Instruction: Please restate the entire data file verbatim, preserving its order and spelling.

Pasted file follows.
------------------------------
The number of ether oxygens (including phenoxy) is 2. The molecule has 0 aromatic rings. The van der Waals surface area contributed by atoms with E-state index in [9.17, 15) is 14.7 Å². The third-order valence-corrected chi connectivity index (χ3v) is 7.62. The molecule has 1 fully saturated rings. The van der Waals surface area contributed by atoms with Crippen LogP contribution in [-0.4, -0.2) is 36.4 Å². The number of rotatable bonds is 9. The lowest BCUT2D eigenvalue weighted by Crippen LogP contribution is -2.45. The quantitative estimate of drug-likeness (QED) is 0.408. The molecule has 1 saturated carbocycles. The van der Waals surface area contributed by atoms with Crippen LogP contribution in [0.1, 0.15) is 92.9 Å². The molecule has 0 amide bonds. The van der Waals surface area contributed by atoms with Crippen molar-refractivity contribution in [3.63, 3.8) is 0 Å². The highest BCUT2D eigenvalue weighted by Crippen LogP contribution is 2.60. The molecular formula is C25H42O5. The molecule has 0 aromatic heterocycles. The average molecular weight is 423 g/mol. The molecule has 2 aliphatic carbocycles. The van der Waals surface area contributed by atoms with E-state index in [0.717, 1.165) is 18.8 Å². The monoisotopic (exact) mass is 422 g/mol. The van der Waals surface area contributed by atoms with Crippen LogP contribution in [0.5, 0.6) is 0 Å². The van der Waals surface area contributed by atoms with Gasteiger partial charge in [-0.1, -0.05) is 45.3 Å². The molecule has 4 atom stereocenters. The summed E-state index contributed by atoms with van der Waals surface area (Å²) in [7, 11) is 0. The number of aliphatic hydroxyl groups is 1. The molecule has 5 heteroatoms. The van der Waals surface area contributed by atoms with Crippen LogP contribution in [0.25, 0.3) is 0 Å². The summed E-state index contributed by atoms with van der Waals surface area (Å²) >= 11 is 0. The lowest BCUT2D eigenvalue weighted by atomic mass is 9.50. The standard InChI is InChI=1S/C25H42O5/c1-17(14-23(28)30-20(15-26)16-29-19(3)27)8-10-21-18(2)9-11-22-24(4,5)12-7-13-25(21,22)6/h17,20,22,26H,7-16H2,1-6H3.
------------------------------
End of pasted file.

The number of ether oxygens (including phenoxy) is 2. The molecule has 0 aromatic rings. The van der Waals surface area contributed by atoms with E-state index in [9.17, 15) is 14.7 Å². The third-order valence-corrected chi connectivity index (χ3v) is 7.62. The molecule has 1 fully saturated rings. The van der Waals surface area contributed by atoms with Crippen LogP contribution in [-0.4, -0.2) is 36.4 Å². The number of rotatable bonds is 9. The lowest BCUT2D eigenvalue weighted by Crippen LogP contribution is -2.45. The quantitative estimate of drug-likeness (QED) is 0.408. The molecule has 1 saturated carbocycles. The van der Waals surface area contributed by atoms with Crippen LogP contribution in [0.1, 0.15) is 92.9 Å². The molecule has 0 amide bonds. The van der Waals surface area contributed by atoms with Crippen molar-refractivity contribution in [3.63, 3.8) is 0 Å². The highest BCUT2D eigenvalue weighted by Crippen LogP contribution is 2.60. The molecular formula is C25H42O5. The molecule has 0 aromatic heterocycles. The average molecular weight is 423 g/mol. The molecule has 2 aliphatic carbocycles. The van der Waals surface area contributed by atoms with E-state index in [0.717, 1.165) is 18.8 Å². The monoisotopic (exact) mass is 422 g/mol. The van der Waals surface area contributed by atoms with Crippen LogP contribution in [0.5, 0.6) is 0 Å². The van der Waals surface area contributed by atoms with Gasteiger partial charge in [-0.1, -0.05) is 45.3 Å². The molecule has 4 atom stereocenters. The summed E-state index contributed by atoms with van der Waals surface area (Å²) in [7, 11) is 0. The number of aliphatic hydroxyl groups is 1. The molecule has 5 heteroatoms. The van der Waals surface area contributed by atoms with Crippen LogP contribution in [0.25, 0.3) is 0 Å². The summed E-state index contributed by atoms with van der Waals surface area (Å²) >= 11 is 0. The lowest BCUT2D eigenvalue weighted by atomic mass is 9.50. The standard InChI is InChI=1S/C25H42O5/c1-17(14-23(28)30-20(15-26)16-29-19(3)27)8-10-21-18(2)9-11-22-24(4,5)12-7-13-25(21,22)6/h17,20,22,26H,7-16H2,1-6H3.